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Love at first smell, and what stinky t-shirts tell us about attraction
January 31, 2008 6:08 AM   Subscribe

"There's no Brad Pitt of smell," Herz says. "Body odor is an external manifestation of the immune system, and the smells we think are attractive come from the people who are most genetically compatible with us."

"Not only does kissing serve the utilitarian purpose of providing a sample of MHC, but it also magnifies the other attraction signals--if only as a result of proximity." — Time Magazine

But sometimes the tastes and scents can trick us, or other factors, such as the "divorce pill" make us think something is right for us when it may not be so. These insights found in a pile of stinky t-shirts.

Cover stories this month in both Psychology Today and Time magazine reveal why we kiss, why we flirt, why women's menstrual cycles sync, and many other keys to attraction. It's all so...romantic.
posted by iamkimiam (41 comments total) 16 users marked this as a favorite

 
Psychology Today makes me want to trade my degrees in.
posted by srboisvert at 6:23 AM on January 31, 2008 [1 favorite]


There's no Brad Pitt of smell

Next they'll be telling us there's no Brad Pitt of looks.
posted by Mocata at 6:25 AM on January 31, 2008


For the record, it's a much better idea to compliment a guy with 'you smell nice' than 'we have compatible genetic code'. Just sayin' from experience.

I'd read about this before, but hadn't heard anything about the 'divorce' pill bit. It's a disparagingly sparse article. Supposedly other forms of birth control would have the same effect, yes?
posted by six-or-six-thirty at 6:25 AM on January 31, 2008


Except we don't kiss someone we just met to find out if we like them. We kiss someone we already like.

Anyone with a baby can tell you that kissing is surely related at least partly to a feeding reflex. If you open your mouth to a baby, they'll put their lips right in there to try to get any food you've pre-chewed for them (which you would likely have only done if you are a caveperson without access to a blender). Kissing seems like a modified form of this, similar to how we protect and address our loved ones as if they were babies.
posted by DU at 6:26 AM on January 31, 2008 [1 favorite]


There is however a Brian Blessed smell. It's like a mixture of bacon and brimstone.
posted by le morte de bea arthur at 6:42 AM on January 31, 2008 [4 favorites]


Related discussion in this thread on AskMe.
posted by TedW at 6:43 AM on January 31, 2008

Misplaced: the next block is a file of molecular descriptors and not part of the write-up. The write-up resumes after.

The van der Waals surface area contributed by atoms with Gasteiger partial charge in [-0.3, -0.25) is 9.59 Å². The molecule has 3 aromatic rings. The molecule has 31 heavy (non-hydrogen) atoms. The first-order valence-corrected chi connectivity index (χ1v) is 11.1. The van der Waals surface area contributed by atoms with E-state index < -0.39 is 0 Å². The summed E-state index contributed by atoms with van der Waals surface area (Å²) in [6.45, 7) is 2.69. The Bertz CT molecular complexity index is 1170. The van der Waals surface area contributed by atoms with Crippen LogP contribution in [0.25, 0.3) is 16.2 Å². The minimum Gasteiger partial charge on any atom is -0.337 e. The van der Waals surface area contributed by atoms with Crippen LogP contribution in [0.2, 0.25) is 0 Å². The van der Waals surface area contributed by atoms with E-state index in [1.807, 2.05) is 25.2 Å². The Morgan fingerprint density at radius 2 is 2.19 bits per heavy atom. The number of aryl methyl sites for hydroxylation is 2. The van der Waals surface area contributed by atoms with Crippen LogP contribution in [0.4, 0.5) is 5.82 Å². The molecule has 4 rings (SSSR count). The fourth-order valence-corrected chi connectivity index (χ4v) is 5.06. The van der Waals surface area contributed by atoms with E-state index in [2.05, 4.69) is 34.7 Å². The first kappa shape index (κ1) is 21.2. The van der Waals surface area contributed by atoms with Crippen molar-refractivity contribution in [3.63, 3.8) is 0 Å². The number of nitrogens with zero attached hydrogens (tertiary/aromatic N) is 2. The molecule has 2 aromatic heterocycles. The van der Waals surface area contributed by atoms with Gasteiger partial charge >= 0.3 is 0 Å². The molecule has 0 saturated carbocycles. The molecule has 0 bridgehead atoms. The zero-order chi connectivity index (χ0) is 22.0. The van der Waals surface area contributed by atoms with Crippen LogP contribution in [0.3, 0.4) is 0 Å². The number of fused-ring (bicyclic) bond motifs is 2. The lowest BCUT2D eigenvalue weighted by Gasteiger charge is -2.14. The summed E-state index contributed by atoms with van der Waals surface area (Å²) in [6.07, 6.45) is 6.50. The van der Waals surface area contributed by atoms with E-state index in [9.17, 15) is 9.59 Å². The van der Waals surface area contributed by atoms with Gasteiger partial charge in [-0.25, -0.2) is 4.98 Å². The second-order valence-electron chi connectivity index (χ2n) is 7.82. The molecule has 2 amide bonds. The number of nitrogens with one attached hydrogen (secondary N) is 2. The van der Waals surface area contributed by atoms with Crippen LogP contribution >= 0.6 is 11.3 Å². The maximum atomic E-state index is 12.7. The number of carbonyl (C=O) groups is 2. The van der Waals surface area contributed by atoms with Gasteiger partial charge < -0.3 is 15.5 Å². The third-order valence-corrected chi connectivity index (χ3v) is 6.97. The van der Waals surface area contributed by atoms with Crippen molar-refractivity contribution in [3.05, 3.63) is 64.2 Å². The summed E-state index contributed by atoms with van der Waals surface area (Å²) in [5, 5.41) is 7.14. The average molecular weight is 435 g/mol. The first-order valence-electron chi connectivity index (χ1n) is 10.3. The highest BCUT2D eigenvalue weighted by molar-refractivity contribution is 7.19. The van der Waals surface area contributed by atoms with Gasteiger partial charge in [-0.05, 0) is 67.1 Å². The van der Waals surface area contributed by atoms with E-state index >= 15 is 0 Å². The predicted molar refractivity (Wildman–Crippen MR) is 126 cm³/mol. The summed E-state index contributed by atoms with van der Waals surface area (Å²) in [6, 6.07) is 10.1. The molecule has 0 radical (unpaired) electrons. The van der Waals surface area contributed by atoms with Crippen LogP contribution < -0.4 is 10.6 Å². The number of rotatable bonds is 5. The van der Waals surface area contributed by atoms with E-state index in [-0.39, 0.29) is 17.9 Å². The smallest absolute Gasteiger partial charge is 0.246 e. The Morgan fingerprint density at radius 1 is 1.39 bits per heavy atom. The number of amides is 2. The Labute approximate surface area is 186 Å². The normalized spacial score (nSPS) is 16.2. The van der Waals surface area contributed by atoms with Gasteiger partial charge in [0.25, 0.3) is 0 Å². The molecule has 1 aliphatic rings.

Something tells me Brad Pitt is the Brad Pitt of smell. Even straight guys would totally sniff his pillowcase if no one was around.
posted by hermitosis at 6:44 AM on January 31, 2008 [2 favorites]


totally sniff his pillowcase

I will now interject variations of this phrase into my daily conversation as much as possible:

"And if you have a problem with that, well, you can just sniff my pillowcase, buddy."

"I'd crawl a mile through broken glass just to sniff her pillowcase."

"What kind of pillowcase-sniffing wafflestomper do you think I am, anyhow?"

"Now, now, who among us hasn't sniffed a pillowcase or two [wink, nudge], amirite?"
posted by FelliniBlank at 6:54 AM on January 31, 2008 [10 favorites]


For the record, it's a much better idea to compliment a guy with 'you smell nice' than 'we have compatible genetic code'.

1) Woman: "Hello there honey. You sure smell nice."
Man: "Thank you."

2) Woman: "Hey there. I was looking at you and I'm pretty sure we have compatible genetic code"
Man: "Oh my god I love you."
posted by cashman at 6:55 AM on January 31, 2008 [7 favorites]


Woman: "Hey there. I was looking at you and I'm pretty sure we have compatible genetic code"
Man: Let's try a field test.
posted by DU at 7:01 AM on January 31, 2008 [1 favorite]


That's weird... I seem to remember reading this very article in Psychology Today (there was nothing else to read ... what?) several years ago. In fact, I haven't touched a copy of that magazine for years, but I distinctly remember the "Brad Pitt" comment.

Study of human pheremones and mate choice from 2001


Huh. We still have vomeronasal organs. That's why I'm making this face.
posted by louche mustachio at 7:01 AM on January 31, 2008


I should add I just happened to be sniffing Brad Pitt's pillowcase.



It smells like hot dogs. Who knew?
posted by louche mustachio at 7:03 AM on January 31, 2008